On 27 September 2022, a photo of ballot papers concerning an alleged referendum on the annexation of the Lviv oblast to the Republic of Poland appeared on Russian portals and in social media, including Telegram, vKontakte and Twitter. These packages bear the seal and stamp of the Polish National Electoral Commission. The time of publication of these fabricated materials is not accidental, as it coincides with the end of pseudo-referendums carried out by Russia in the occupied regions: Donetsk, Luhansk, Kherson and Zaporozhe.
Refutation by the National Electoral Commission
In an e-mail, we asked the National Electoral Commission to respond to the photos shared by the Russians. In the answer received, we read:
In response to the e-mail of 28 September 2022, we emphasise that the information about any preparations for the alleged referendum, including the preparation, printing or distributing ballots by the National Electoral Commission, is false.
At the same time, we explain that the National Electoral Commission does not use and has never used the stamps and seals shown in the photographs, and that these photographs do not present materials prepared by the National Electoral Commission.
Quality of Russian counterfeits
PKW emphasised that both the stamp and the seal differ from the officially used design. Let’s take a closer look at the quality of the Russian counterfeit.
The first conspicuous inaccuracy is the design of the stamp. In the Russian version, the stamp is red, the inscription “Państwowa Komisja Wyborcza” (National Electoral Commission) around the coat of arms is repeated twice, and at the bottom there is an RP abbreviation (short for the Republic of Poland). In the original version, the stamp is in black, the inscription occurs once, the coat of arms has an additional circle around it, and the abbreviation RP does not appear.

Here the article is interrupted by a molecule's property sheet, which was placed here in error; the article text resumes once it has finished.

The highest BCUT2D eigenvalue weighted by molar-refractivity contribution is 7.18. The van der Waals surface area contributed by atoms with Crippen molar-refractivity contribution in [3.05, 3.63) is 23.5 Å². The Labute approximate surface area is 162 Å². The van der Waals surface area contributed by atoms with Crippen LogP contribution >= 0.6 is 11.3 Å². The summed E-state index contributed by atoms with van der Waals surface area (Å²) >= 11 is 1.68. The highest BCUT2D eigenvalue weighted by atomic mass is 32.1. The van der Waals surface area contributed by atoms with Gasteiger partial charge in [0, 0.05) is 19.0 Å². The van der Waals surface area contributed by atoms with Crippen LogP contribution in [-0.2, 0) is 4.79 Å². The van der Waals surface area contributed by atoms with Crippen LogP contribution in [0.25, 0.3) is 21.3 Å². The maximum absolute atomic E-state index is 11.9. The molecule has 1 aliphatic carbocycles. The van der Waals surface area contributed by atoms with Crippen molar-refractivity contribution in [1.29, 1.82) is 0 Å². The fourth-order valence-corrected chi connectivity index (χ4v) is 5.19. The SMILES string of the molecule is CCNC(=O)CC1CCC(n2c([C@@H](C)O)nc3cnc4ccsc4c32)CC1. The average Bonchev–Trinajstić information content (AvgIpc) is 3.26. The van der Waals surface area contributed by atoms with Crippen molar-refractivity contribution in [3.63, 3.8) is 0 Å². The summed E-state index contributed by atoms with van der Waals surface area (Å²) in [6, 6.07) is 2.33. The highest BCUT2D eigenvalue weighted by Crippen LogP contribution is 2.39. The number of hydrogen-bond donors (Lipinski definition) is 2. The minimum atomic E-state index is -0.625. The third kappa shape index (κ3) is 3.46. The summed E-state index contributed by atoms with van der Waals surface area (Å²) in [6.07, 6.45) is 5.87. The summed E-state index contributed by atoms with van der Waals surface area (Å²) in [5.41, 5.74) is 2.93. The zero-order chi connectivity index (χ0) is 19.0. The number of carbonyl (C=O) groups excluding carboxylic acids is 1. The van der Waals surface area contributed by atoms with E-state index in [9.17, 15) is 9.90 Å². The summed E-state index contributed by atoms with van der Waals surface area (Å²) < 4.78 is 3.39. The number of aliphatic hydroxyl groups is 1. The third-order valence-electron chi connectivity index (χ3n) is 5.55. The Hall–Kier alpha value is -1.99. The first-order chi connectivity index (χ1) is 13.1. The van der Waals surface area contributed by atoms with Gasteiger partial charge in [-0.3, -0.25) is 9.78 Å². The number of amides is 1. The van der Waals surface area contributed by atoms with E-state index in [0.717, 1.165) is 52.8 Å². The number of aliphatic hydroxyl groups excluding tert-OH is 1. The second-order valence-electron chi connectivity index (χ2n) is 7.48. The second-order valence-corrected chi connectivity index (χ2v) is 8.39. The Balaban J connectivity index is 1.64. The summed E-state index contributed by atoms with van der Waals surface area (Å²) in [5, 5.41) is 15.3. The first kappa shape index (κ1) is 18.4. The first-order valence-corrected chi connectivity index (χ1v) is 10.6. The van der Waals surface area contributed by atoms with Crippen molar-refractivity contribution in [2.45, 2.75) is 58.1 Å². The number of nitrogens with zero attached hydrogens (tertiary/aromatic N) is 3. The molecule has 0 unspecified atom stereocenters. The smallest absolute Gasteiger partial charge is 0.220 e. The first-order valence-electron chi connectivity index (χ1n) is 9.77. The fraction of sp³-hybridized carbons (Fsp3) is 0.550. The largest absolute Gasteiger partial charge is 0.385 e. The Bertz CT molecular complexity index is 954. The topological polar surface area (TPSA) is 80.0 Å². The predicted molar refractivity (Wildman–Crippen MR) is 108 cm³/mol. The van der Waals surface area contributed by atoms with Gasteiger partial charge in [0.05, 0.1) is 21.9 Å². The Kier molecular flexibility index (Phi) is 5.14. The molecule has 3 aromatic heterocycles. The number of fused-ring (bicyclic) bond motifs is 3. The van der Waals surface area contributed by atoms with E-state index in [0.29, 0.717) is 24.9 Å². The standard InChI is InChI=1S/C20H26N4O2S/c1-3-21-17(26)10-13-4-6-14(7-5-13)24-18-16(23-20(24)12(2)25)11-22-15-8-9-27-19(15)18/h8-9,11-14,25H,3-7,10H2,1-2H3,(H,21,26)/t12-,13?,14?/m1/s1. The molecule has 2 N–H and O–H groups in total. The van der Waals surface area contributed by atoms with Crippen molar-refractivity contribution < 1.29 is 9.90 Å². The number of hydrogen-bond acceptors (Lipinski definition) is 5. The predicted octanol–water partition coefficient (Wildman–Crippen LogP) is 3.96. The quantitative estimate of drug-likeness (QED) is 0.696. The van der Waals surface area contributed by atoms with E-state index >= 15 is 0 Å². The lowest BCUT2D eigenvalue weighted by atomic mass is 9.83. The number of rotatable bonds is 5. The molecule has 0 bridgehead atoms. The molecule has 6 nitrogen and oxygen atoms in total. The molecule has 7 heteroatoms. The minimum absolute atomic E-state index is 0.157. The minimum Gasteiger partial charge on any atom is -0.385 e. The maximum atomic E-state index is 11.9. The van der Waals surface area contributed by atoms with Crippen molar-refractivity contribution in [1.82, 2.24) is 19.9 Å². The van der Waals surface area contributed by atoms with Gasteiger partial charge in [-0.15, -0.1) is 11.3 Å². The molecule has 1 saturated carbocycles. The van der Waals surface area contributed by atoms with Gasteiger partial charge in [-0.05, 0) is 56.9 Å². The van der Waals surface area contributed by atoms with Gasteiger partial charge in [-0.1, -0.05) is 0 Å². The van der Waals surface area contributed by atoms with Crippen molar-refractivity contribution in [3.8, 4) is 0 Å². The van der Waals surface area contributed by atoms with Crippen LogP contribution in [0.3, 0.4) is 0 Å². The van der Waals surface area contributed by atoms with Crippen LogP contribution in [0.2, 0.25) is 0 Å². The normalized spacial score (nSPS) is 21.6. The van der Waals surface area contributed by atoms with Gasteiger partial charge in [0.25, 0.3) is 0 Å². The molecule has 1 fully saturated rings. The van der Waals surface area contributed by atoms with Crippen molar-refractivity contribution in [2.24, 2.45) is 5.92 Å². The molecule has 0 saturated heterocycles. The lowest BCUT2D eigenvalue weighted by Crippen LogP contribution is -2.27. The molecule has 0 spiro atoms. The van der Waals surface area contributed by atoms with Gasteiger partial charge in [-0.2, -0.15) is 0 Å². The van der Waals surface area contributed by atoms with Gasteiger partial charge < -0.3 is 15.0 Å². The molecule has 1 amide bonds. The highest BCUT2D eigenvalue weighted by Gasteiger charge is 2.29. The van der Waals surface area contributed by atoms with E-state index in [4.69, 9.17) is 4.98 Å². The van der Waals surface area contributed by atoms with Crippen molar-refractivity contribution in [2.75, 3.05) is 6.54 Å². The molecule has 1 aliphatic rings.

Most probably, the Russians based the design not on the actual stamp used by the National Electoral Commission, but the one that could be found on the ballot papers prepared for the so-called “envelope elections” of 2020, which were organised not by the National Electoral Commission, but by the Polish Post. An example of the ballot paper was shared on his Facebook account by Stanisław Żółtek, one of the candidates for the President of the Republic of Poland. In addition to the circular inscription, the coat of arms and the RP abbreviation are consistent with the Russian counterfeit.
The false seal contains the inscription “Państwowa Komisja Wyborcza” (National Electoral Commission), while the original seal, which is used to seal ballot boxes or packages, is described as an “ELECTORAL SEAL” and bears an individual code specific to a particular seal.
Wording of the referendum question
An interesting nuance that may be puzzling in the Lviv ballot is the very wording of the question, which is a calque of questions addressed to Ukrainian citizens during the current, facade referendums carried out in the territories occupied by Russia.
Below, we present the referendum questions from the Kherson and Zaporozhe oblasts and the false package from the Lviv oblast. In all three cases, the question begins with the form “Vy za vykhid…” (Eng. Those for leaving…). These are grammatically correct forms in Ukrainian, but they are informal and are not used in official documents.
On Ukrainian electoral cards, as in Polish, formal questions begin with the particle “Чи“ (Do): “Чи згодні Ви” (Do you agree). The following are examples from the 1991 referendum on the declaration of Ukraine’s independence and from the 2000 referendum on the reform of the political system, where the wording of the questions was formulated in this way.
The National Electoral Commission denied that it had any connection with the photo of the alleged referendum packages shared in the Russian media. Differences in the stamp and seal clearly indicate that the ballot papers have been fabricated.
In Polish politics, the topic of annexing the western lands of Ukraine to Poland does not exist. Russian sources refer only to Konrad Rękas, the deputy head of the pro-Kremlin party Zmiana, whose chairman, Mateusz Piskorski, is accused of espionage for Russia, and his trial is pending before the Warsaw court.
National Museum of the History of Ukraine: https://nmiu.org/novyny-museum/182-tsoho-dnia/1670-10-rokiv-tomu-vidbuvsia-vseukrainskyi-referendum-shchodo-reformuvannia-systemy-derzhavnoho-upravlinnia